- Final exam, 30%, in-person. You have to pass the final exam to pass the course.
- Assignments, 3 x 5% = 15 % The main role of the assignments is to give you a chance to practice and get feedback for questions similar to what will appear on the exams. You are encouraged to work together on the assignments, however do write the final solutions yourself (as this will allow for a more useful feedback).
The use of Chegg and similar services is a serious academic offence and is absolutely not permitted.
- Drills (15% writing + 15% solving) Drills are short multi-attempt repeatable autograded exercises available through D2L/Brightspace quizzes. There are unlimited attempts for each drill, with the drill mark an average of all attempts.
In this course, you will need to write your own drill on some algorithms or related question of your choice. You can work in groups of up to 3 students; a template in Python will be provided. Then, all drills will go live on D2L, and everybody will need to do all posted drills. The first person to find a bug in somebody's drill gets extra points, and drill authors' mark is decreased; they will have to fix the bug and repost the drill. Tentatively, drill proposal (question and groups) will be due no later than Jan 24 and drills submitted by Feb 16; after that, solving/debugging stage begins, timeline TBD.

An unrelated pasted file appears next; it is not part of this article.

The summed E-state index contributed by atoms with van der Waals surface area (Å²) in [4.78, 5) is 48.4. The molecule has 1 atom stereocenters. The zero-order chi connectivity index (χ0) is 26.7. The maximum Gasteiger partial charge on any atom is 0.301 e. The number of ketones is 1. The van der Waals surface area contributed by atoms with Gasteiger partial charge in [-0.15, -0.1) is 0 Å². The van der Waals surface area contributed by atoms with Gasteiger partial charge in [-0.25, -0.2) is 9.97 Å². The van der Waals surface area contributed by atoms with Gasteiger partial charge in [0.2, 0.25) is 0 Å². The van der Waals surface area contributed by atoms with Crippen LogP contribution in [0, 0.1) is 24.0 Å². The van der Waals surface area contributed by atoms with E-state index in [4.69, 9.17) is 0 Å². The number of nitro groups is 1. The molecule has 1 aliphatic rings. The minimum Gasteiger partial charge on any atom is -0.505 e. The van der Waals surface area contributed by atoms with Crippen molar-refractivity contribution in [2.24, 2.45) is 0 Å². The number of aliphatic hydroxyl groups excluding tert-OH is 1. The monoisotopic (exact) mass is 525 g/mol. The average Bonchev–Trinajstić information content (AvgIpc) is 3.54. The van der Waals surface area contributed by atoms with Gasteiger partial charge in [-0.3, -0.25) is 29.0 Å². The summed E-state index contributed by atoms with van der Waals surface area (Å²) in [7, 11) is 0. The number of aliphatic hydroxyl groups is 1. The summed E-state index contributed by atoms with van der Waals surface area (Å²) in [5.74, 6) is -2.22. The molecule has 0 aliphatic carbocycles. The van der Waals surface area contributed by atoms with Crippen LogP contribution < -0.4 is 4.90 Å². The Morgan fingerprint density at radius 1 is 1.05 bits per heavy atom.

- Optional oral exam, on Zoom. You may opt to do a "mock job interview" (oral exam) for a part of your midterm weight. In this case, 2/5 of your midterm weight (10% of the course total mark) will be based on the oral exam, and the rest, 3/5 of the midterm weight (15% of the course total) will be based on the written midterm.
- Additionally, we will have a bonus "bug bounty" for finding errors in slides, assignments, etc. In particular, if you found an error in marking of your assignment (such as an incorrect solution marked as correct), you can get the bug bounty for it.
Please post the bugs you find on the discussion board in D2L: the first person to find the bug and post about it gets the bounty. For bugs in marking, please email me directly.